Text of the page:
Combining medications or drugs with alcohol is never a good idea. Both prescription and illegal drugs can work in conjunction with alcohol to increase their effect on the body. Taking these substances together with alcohol can also increase the severity of withdrawal symptoms, as well as make recovery more challenging. It can even worsen the original, underlying mental health condition that warranted the medication in the first place.
Antidepressants And Alcohol: What’s The Concern?
In general, mixing antidepressants and alcohol can cause more health complications than either substance on their own. The effects of combining the two substances can become more dangerous when you take into account the type of antidepressants being taken.
MAOIs are particularly dangerous when combined with alcohol. Alcoholic drinks, and even certain foods, can cause a dangerous spike in a patient’s blood pressure if they are taking an MAOI. It’s important to talk to a medical professional about your medication and diet. A doctor should be able to provide you with a list of foods and beverages to avoid, or only consume in moderation, while on MAOIs.
Consuming alcohol can also work against the effects of your antidepressant medication. The result is people begin to feel more anxious and depressed than they did before taking their medication. When alcohol is working against your medication it may become more difficult for your doctor to treat your symptoms.
People turn to alcohol because they may see it as “fun”. They also experience a positive change in mood early on. However, alcohol is a depressant. That means, over time, patients will end up experiencing more enhanced feelings of depression and anxiety.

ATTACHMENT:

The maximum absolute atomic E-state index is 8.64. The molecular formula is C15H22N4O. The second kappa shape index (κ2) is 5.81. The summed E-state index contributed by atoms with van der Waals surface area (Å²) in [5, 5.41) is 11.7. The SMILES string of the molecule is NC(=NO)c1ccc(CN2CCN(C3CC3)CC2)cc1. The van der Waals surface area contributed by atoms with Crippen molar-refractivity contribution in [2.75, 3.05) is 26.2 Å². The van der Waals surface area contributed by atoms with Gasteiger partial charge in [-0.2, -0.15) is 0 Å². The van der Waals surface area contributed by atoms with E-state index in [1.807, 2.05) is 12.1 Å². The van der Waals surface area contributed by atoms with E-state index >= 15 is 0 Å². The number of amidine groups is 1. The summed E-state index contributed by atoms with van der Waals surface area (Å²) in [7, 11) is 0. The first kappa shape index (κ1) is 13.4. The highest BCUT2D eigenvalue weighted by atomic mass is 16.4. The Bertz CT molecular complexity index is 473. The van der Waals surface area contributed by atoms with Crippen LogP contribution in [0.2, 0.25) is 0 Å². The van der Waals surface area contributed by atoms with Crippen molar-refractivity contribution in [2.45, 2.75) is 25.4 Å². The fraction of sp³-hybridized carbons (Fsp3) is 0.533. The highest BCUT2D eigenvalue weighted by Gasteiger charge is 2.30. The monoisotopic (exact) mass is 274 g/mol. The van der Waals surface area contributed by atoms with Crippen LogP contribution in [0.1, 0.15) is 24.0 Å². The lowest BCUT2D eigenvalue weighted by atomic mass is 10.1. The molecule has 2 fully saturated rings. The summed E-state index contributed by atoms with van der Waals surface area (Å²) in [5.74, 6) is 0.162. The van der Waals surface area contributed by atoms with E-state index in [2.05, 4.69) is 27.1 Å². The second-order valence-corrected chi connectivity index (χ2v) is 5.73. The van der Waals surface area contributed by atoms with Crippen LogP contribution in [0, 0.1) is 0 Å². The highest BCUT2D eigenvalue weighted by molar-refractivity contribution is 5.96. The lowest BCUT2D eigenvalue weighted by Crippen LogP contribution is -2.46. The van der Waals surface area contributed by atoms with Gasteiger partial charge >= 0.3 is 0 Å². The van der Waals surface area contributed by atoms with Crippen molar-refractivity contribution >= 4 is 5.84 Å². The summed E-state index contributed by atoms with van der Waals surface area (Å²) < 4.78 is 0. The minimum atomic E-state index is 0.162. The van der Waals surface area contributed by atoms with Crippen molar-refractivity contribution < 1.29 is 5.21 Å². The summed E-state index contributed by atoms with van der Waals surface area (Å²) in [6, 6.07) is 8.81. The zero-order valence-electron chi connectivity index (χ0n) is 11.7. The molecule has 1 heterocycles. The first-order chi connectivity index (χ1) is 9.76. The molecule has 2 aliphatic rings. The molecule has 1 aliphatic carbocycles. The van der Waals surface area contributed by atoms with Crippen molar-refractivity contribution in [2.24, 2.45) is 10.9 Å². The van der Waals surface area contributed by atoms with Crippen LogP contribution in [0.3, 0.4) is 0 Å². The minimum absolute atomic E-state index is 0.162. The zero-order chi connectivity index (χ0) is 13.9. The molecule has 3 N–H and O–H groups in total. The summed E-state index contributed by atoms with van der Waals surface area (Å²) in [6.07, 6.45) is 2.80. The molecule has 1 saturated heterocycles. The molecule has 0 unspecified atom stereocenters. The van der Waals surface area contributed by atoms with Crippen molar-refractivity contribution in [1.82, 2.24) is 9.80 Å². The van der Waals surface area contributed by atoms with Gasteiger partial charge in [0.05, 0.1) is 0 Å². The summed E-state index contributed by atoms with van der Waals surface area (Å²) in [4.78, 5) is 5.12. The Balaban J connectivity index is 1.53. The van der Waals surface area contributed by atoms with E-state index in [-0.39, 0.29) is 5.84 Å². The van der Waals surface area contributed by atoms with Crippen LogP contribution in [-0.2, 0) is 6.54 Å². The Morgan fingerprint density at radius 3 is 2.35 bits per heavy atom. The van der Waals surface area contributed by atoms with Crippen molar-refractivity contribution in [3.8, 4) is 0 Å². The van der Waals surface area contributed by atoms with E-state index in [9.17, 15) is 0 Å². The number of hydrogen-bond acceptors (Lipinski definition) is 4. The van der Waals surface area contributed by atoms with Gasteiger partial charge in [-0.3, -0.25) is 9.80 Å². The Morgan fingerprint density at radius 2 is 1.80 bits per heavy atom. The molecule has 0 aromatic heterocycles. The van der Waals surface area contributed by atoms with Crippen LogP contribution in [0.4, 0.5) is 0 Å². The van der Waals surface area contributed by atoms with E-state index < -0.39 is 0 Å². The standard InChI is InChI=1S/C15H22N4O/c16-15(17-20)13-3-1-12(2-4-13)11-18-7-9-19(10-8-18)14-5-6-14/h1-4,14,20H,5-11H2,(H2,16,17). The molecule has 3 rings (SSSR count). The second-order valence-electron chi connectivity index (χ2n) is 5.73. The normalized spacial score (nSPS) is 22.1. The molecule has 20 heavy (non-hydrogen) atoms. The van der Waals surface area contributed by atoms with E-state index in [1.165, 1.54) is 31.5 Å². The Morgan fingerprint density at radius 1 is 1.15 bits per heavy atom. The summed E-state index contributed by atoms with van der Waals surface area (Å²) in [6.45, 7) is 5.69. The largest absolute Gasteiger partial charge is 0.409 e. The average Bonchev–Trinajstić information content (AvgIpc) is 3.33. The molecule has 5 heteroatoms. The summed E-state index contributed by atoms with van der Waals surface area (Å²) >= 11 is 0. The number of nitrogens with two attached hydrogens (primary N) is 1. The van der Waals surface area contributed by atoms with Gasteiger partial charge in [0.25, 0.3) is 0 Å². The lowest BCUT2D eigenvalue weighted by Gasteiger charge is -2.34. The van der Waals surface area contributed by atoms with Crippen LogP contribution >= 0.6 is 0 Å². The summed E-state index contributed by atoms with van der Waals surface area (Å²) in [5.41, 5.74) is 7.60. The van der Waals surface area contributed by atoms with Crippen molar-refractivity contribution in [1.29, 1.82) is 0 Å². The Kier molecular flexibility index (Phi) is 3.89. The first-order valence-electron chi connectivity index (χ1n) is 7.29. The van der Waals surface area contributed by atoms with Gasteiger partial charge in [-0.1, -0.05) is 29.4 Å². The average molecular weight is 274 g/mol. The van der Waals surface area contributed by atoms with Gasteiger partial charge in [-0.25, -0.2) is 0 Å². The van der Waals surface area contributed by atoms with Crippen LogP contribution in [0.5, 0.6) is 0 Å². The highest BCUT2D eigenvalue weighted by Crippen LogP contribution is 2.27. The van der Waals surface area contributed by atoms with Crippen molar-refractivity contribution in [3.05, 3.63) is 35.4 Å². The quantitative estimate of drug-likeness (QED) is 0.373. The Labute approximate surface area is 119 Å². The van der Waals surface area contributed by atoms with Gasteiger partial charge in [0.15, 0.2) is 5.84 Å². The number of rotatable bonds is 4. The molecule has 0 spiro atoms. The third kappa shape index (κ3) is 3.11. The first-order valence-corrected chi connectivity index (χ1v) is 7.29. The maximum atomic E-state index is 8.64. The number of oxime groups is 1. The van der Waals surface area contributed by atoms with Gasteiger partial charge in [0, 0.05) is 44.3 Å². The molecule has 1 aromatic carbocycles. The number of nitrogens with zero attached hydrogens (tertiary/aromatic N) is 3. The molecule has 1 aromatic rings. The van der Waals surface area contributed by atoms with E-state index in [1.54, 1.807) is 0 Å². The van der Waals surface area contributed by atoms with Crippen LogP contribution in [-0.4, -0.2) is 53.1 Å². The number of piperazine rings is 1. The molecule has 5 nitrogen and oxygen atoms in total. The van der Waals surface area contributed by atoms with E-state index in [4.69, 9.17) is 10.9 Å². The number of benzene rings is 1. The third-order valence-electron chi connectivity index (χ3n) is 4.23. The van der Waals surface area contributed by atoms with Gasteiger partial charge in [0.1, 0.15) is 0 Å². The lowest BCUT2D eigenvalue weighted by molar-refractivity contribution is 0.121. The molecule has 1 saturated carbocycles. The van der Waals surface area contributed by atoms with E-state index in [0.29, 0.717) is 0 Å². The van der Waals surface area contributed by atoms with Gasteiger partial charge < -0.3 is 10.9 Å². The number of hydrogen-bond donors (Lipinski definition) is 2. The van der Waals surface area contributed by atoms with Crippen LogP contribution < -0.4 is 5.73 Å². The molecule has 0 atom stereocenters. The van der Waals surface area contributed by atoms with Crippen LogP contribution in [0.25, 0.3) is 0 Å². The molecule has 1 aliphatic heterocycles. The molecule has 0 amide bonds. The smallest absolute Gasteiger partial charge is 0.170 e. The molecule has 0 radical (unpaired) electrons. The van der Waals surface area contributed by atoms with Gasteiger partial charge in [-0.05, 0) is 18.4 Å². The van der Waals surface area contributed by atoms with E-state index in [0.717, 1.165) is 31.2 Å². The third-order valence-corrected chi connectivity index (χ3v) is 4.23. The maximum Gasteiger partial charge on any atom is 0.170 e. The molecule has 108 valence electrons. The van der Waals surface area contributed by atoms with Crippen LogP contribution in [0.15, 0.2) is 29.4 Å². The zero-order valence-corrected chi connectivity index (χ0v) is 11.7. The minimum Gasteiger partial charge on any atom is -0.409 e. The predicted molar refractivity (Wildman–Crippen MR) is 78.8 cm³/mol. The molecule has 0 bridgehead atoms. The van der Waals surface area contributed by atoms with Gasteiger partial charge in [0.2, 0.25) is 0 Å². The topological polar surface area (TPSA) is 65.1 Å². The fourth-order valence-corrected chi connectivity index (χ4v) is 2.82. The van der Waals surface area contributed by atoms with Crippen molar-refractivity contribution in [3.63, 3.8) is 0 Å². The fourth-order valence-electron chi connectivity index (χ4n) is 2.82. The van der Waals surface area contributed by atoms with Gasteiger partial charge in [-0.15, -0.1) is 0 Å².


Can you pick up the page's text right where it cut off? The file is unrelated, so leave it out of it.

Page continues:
Most medications can cause unintended mental and physical side effects when taken. Some of these can be mild, while some can be rather severe. Regardless of how intense these side effects are, consuming alcohol simultaneously will only make them worse. This is especially true if you are taking another medication in addition to your antidepressants. Adding a third substance into the mix, along with antidepressants and alcohol, can make even the most common side effects much more dangerous.
Mixing alcohol with antidepressant medication can also have a negative effect on cognitive function. This is your ability to think and focus. Cognitive function is essentially the day-to-day functioning of your brain.
When alcohol and antidepressants your thinking, focus, and alertness may be negatively affected. It can also affect judgement, motor function, coordination, and reaction time. Alcohol can affect these things on its own, but the effects are enhanced when alcohol and antidepressants are both consumed. In addition to the impairment to brain function, combining these substances can also make you feel drowsy and sedated.
When used properly, antidepressant medication can be very effective. They can be instrumental in helping someone suffering from depression or anxiety go on to live a normal, everyday life. In order for them to work properly, however, the instructions given to you by your medical professional need to be followed exactly.
Many people try to avoid the dangers of mixing alcohol and antidepressants by simply stopping their medication so they can have a drink. It’s important that you don’t do this.